Cooperative Hall of Fame inductees reflect on career highlights and the co-op advantage

2017 inductees to the Cooperative Hall of Fame inductees share wisdom and reflect on lessons learned during a panel last week. 2017 inductees to the Cooperative Hall of Fame inductees share wisdom and reflect on lessons learned during a panel last week. 2017 inductees to the Cooperative Hall of Fame inductees share wisdom and reflect on lessons learned during a panel last week. Despite coming to the cooperative movement from different backgrounds and sectors, this year’s inductees to the Cooperative Hall of Fame each believe that co-ops have untapped power—power that could solve income inequality, amplify the benefits of ownership and, ultimately, build a better world.

During last week’s Cooperative Hall of Fame Panel and Q&A, the five inductees sat down with NCBA CLUSA President and CEO Judy Ziewacz—herself a 2015 inductee—to discuss how co-ops shaped their lives, why they consider the movement “home” and the “next big thing” they think co-ops could influence.

Partners in both life and the pursuit for racial, social and economic justice in the U.S. South, inductees John and Carol (Prejean) Zippert continue to embody the principles and priorities of the two movements that shaped their lives—the civil rights movement and the cooperative movement.

“I stayed [with the co-op movement] because it was a matter of survival. How were we going to make it economically? Cooperatives became the answer for us, and it became a way of life. It influenced every choice we made,” Carol said.

“It even decided who I would marry!” she added. The couple’s mentor, Father A. J. McKnight—himself a Cooperative Hall of Famer deeply involved in community and cooperative development across Louisiana—first kindled their passion and commitment to the cooperative movement and ended up marrying the couple in 1966.

Inductee Rita L. Haynes joined the cooperative movement because African Americans in her community were systemically denied access to financial institutions and she wanted to give low-income people an alternative to payday lenders. Credit unions that focused on financial literacy proved an ideal solution.

Inductee Richard Larochelle told the audience he stayed with the co-op movement for the simple reason that “co-ops get in your blood.”

“Two aspects were especially meaningful to me: the fact that you’re working for a business that makes a difference in people’s lives and the people you work with share your core values,” Larochelle said. When he started at the National Rural Electric Cooperative Association after a brief stint outside the co-op community, it “felt like coming home,” he said.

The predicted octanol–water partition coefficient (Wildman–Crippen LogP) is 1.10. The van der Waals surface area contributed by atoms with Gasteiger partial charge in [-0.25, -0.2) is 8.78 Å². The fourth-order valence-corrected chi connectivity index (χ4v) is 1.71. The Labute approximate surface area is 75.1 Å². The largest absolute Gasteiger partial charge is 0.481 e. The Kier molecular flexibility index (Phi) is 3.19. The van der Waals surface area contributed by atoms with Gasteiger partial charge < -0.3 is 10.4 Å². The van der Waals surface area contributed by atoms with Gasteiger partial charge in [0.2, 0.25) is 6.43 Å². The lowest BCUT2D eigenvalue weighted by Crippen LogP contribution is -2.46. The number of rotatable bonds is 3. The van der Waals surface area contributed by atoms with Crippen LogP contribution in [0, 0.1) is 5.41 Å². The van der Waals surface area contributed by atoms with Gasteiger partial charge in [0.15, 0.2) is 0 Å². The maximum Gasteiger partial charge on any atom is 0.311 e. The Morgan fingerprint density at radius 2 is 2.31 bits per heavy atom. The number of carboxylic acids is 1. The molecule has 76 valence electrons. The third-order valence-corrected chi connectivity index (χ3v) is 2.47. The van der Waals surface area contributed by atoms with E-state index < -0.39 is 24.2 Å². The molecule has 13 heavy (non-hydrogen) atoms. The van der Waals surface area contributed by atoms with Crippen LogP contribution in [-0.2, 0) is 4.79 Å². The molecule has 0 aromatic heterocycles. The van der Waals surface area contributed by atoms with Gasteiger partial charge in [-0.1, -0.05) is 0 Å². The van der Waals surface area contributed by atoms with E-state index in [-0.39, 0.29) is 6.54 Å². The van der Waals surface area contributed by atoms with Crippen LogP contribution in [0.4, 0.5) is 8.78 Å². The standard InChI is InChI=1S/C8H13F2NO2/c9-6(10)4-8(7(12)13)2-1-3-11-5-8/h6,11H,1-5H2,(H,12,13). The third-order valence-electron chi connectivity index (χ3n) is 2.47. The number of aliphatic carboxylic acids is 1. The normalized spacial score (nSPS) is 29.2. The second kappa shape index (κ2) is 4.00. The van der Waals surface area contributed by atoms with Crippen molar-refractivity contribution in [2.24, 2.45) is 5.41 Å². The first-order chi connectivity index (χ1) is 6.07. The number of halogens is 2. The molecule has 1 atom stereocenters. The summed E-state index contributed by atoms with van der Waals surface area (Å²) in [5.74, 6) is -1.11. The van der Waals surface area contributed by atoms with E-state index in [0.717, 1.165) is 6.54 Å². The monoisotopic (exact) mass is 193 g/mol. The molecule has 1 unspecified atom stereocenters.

Now, he hopes to educate a new generation on the benefits of the cooperative business model. As a self-described “full-time volunteer,” one of Larochelle’s projects is a course on cooperative business he developed with Adam Schwartz (founder of The Cooperative Way) for the University of Mary Washington.

“It’s outrageous that you can graduate with a degree in business and never once hear the word ‘cooperative,’” Larochelle said. “Co-ops should be taught in business schools. And it’s achievable.”

Bringing greater awareness of the co-op business model to the broader public was a common thread throughout the panel. Haynes called co-ops the world’s “best kept secret.” Inductee John D. Johnson attributed part of that reality to naval gazing.

“We’ve got a lot of success stories, but in my mind, they’re scattered. So our challenge is, ‘How do you take what you’re doing and make it even more impactful?’ Speaking to the choir is not the solution. You’ve got to get outside of that bubble,” he said.

Focusing on pressing issues like poverty, income inequality and economic and social justice might be a good strategy to look outside the movement, John said, adding that some of the “strongest work” the Federation of Southern Cooperatives/Land Assistance Fund ever did in its 50-year history was getting funding for cooperative development centers in rural America in the Farm Bill. “Rural co-op centers needs to be better funded and we need to get their urban [equivalent] in place,” he said.

Larochelle agreed, adding that the heart of co-op work is “all about empowering others.”

And that’s worth celebrating, Carol said. Over her career, she said she learned to embrace struggle and learn from it, but also to look for moments and milestones to celebrate.

“We need to look for opportunities to celebrate this community,” she said. “We ought to put on a festival. We do that, and it’s another way for people to see and understand how significant cooperatives are.”

Haynes agreed. “I believe that we should celebrate and let the rest of the world know what a great feeling it is to own something,” she said.

From September 30 – October 1, 2017, NCBA CLUSA will host the inaugural Co-op Festival on the National Mall in Washington, D.C.—an unprecedented opportunity to amplify the economic impact, diversity and sustainability of a business model that 70 percent of consumers say they already trust.

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